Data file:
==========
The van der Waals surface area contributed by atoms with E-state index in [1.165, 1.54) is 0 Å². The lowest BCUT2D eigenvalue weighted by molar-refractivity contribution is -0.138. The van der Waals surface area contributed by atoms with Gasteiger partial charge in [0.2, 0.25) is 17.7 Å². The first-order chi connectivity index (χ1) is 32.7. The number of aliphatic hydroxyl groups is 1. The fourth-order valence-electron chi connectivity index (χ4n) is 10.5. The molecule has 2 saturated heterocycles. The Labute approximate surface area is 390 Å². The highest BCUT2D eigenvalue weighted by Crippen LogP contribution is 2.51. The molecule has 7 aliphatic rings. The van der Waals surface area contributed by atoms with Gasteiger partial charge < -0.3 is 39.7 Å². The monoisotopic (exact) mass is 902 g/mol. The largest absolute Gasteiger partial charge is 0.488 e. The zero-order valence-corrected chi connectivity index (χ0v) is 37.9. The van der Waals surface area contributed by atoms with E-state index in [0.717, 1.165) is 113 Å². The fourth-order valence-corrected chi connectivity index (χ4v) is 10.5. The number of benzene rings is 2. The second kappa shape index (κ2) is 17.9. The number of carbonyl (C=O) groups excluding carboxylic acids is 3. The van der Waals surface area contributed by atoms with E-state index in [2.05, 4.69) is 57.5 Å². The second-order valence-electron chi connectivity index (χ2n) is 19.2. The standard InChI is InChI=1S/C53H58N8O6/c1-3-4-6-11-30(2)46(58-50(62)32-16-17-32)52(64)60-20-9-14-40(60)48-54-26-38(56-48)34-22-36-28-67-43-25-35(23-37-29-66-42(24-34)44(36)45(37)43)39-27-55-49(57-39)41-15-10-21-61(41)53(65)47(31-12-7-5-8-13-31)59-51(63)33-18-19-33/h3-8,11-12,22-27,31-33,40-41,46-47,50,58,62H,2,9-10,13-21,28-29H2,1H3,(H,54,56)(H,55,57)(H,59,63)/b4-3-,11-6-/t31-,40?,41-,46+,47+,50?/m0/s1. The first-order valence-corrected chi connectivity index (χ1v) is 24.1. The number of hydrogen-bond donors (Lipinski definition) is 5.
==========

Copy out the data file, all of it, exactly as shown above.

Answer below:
The van der Waals surface area contributed by atoms with E-state index in [1.165, 1.54) is 0 Å². The lowest BCUT2D eigenvalue weighted by molar-refractivity contribution is -0.138. The van der Waals surface area contributed by atoms with Gasteiger partial charge in [0.2, 0.25) is 17.7 Å². The first-order chi connectivity index (χ1) is 32.7. The number of aliphatic hydroxyl groups is 1. The fourth-order valence-electron chi connectivity index (χ4n) is 10.5. The molecule has 2 saturated heterocycles. The Labute approximate surface area is 390 Å². The highest BCUT2D eigenvalue weighted by Crippen LogP contribution is 2.51. The molecule has 7 aliphatic rings. The van der Waals surface area contributed by atoms with Gasteiger partial charge < -0.3 is 39.7 Å². The monoisotopic (exact) mass is 902 g/mol. The largest absolute Gasteiger partial charge is 0.488 e. The zero-order valence-corrected chi connectivity index (χ0v) is 37.9. The van der Waals surface area contributed by atoms with E-state index in [0.717, 1.165) is 113 Å². The fourth-order valence-corrected chi connectivity index (χ4v) is 10.5. The number of benzene rings is 2. The second kappa shape index (κ2) is 17.9. The number of carbonyl (C=O) groups excluding carboxylic acids is 3. The van der Waals surface area contributed by atoms with E-state index in [2.05, 4.69) is 57.5 Å². The second-order valence-electron chi connectivity index (χ2n) is 19.2. The standard InChI is InChI=1S/C53H58N8O6/c1-3-4-6-11-30(2)46(58-50(62)32-16-17-32)52(64)60-20-9-14-40(60)48-54-26-38(56-48)34-22-36-28-67-43-25-35(23-37-29-66-42(24-34)44(36)45(37)43)39-27-55-49(57-39)41-15-10-21-61(41)53(65)47(31-12-7-5-8-13-31)59-51(63)33-18-19-33/h3-8,11-12,22-27,31-33,40-41,46-47,50,58,62H,2,9-10,13-21,28-29H2,1H3,(H,54,56)(H,55,57)(H,59,63)/b4-3-,11-6-/t31-,40?,41-,46+,47+,50?/m0/s1. The first-order valence-corrected chi connectivity index (χ1v) is 24.1. The number of hydrogen-bond donors (Lipinski definition) is 5.